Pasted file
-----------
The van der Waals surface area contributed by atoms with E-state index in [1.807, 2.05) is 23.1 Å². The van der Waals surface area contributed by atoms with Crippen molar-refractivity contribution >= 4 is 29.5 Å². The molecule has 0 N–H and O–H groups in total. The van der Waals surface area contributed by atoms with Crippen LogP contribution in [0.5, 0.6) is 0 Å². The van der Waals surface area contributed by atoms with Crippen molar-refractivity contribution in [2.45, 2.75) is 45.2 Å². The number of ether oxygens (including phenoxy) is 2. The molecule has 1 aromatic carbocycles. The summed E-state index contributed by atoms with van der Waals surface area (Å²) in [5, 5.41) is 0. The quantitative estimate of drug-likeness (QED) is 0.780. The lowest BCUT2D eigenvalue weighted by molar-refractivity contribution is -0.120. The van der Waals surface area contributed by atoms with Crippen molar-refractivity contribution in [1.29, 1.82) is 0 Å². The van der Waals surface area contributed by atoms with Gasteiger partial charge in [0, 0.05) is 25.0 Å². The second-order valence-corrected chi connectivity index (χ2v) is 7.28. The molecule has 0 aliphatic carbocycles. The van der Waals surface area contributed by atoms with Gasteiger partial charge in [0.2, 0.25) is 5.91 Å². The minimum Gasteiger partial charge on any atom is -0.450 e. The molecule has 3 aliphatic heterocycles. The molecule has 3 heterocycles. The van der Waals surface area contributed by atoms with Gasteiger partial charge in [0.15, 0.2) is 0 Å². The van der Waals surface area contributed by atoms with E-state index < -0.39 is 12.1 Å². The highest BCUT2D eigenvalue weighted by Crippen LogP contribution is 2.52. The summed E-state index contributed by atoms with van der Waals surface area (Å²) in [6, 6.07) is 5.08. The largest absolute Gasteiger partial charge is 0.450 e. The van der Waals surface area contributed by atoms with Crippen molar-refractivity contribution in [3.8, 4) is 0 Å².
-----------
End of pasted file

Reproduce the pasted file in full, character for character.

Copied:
The van der Waals surface area contributed by atoms with E-state index in [1.807, 2.05) is 23.1 Å². The van der Waals surface area contributed by atoms with Crippen molar-refractivity contribution >= 4 is 29.5 Å². The molecule has 0 N–H and O–H groups in total. The van der Waals surface area contributed by atoms with Crippen LogP contribution in [0.5, 0.6) is 0 Å². The van der Waals surface area contributed by atoms with Crippen molar-refractivity contribution in [2.45, 2.75) is 45.2 Å². The number of ether oxygens (including phenoxy) is 2. The molecule has 1 aromatic carbocycles. The summed E-state index contributed by atoms with van der Waals surface area (Å²) in [5, 5.41) is 0. The quantitative estimate of drug-likeness (QED) is 0.780. The lowest BCUT2D eigenvalue weighted by molar-refractivity contribution is -0.120. The van der Waals surface area contributed by atoms with Crippen molar-refractivity contribution in [1.29, 1.82) is 0 Å². The van der Waals surface area contributed by atoms with Gasteiger partial charge in [0, 0.05) is 25.0 Å². The second-order valence-corrected chi connectivity index (χ2v) is 7.28. The molecule has 0 aliphatic carbocycles. The van der Waals surface area contributed by atoms with Gasteiger partial charge in [0.2, 0.25) is 5.91 Å². The minimum Gasteiger partial charge on any atom is -0.450 e. The molecule has 3 aliphatic heterocycles. The molecule has 3 heterocycles. The van der Waals surface area contributed by atoms with Gasteiger partial charge in [0.15, 0.2) is 0 Å². The van der Waals surface area contributed by atoms with E-state index < -0.39 is 12.1 Å². The highest BCUT2D eigenvalue weighted by Crippen LogP contribution is 2.52. The summed E-state index contributed by atoms with van der Waals surface area (Å²) in [6, 6.07) is 5.08. The largest absolute Gasteiger partial charge is 0.450 e. The van der Waals surface area contributed by atoms with Crippen molar-refractivity contribution in [3.8, 4) is 0 Å².